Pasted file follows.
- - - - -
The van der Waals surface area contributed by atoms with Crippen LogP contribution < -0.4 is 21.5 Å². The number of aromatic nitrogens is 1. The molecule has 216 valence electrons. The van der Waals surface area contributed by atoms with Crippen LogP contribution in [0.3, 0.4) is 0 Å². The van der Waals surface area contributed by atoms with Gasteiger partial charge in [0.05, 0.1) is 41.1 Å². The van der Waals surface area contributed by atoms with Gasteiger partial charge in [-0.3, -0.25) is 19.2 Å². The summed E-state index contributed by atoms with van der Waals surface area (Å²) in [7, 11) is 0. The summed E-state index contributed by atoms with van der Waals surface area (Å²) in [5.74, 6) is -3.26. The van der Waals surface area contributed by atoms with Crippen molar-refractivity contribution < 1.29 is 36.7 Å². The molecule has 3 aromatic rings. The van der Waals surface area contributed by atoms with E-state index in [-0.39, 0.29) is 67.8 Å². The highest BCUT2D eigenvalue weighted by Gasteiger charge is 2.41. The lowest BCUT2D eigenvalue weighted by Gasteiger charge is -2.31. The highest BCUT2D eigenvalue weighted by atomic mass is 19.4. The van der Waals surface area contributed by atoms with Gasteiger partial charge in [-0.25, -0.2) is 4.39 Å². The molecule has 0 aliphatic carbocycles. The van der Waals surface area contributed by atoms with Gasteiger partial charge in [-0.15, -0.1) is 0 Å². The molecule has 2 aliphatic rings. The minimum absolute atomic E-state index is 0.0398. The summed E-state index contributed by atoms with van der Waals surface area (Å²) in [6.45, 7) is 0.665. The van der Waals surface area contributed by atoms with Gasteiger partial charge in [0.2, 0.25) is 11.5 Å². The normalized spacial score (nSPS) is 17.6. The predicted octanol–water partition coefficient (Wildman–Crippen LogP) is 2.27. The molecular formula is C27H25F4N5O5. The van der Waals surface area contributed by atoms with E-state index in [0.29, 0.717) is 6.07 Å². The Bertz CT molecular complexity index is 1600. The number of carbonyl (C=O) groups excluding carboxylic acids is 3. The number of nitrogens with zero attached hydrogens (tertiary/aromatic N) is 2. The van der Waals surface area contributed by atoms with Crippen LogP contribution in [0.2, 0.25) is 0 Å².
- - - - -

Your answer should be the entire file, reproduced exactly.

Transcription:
The van der Waals surface area contributed by atoms with Crippen LogP contribution < -0.4 is 21.5 Å². The number of aromatic nitrogens is 1. The molecule has 216 valence electrons. The van der Waals surface area contributed by atoms with Crippen LogP contribution in [0.3, 0.4) is 0 Å². The van der Waals surface area contributed by atoms with Gasteiger partial charge in [0.05, 0.1) is 41.1 Å². The van der Waals surface area contributed by atoms with Gasteiger partial charge in [-0.3, -0.25) is 19.2 Å². The summed E-state index contributed by atoms with van der Waals surface area (Å²) in [7, 11) is 0. The summed E-state index contributed by atoms with van der Waals surface area (Å²) in [5.74, 6) is -3.26. The van der Waals surface area contributed by atoms with Crippen molar-refractivity contribution < 1.29 is 36.7 Å². The molecule has 3 aromatic rings. The van der Waals surface area contributed by atoms with E-state index in [-0.39, 0.29) is 67.8 Å². The highest BCUT2D eigenvalue weighted by Gasteiger charge is 2.41. The lowest BCUT2D eigenvalue weighted by Gasteiger charge is -2.31. The highest BCUT2D eigenvalue weighted by atomic mass is 19.4. The van der Waals surface area contributed by atoms with Gasteiger partial charge in [-0.25, -0.2) is 4.39 Å². The molecule has 0 aliphatic carbocycles. The van der Waals surface area contributed by atoms with Gasteiger partial charge in [-0.15, -0.1) is 0 Å². The molecule has 2 aliphatic rings. The minimum absolute atomic E-state index is 0.0398. The summed E-state index contributed by atoms with van der Waals surface area (Å²) in [6.45, 7) is 0.665. The van der Waals surface area contributed by atoms with Gasteiger partial charge in [0.2, 0.25) is 11.5 Å². The normalized spacial score (nSPS) is 17.6. The predicted octanol–water partition coefficient (Wildman–Crippen LogP) is 2.27. The molecular formula is C27H25F4N5O5. The van der Waals surface area contributed by atoms with E-state index in [0.29, 0.717) is 6.07 Å². The Bertz CT molecular complexity index is 1600. The number of carbonyl (C=O) groups excluding carboxylic acids is 3. The number of nitrogens with zero attached hydrogens (tertiary/aromatic N) is 2. The van der Waals surface area contributed by atoms with Crippen LogP contribution in [0.2, 0.25) is 0 Å².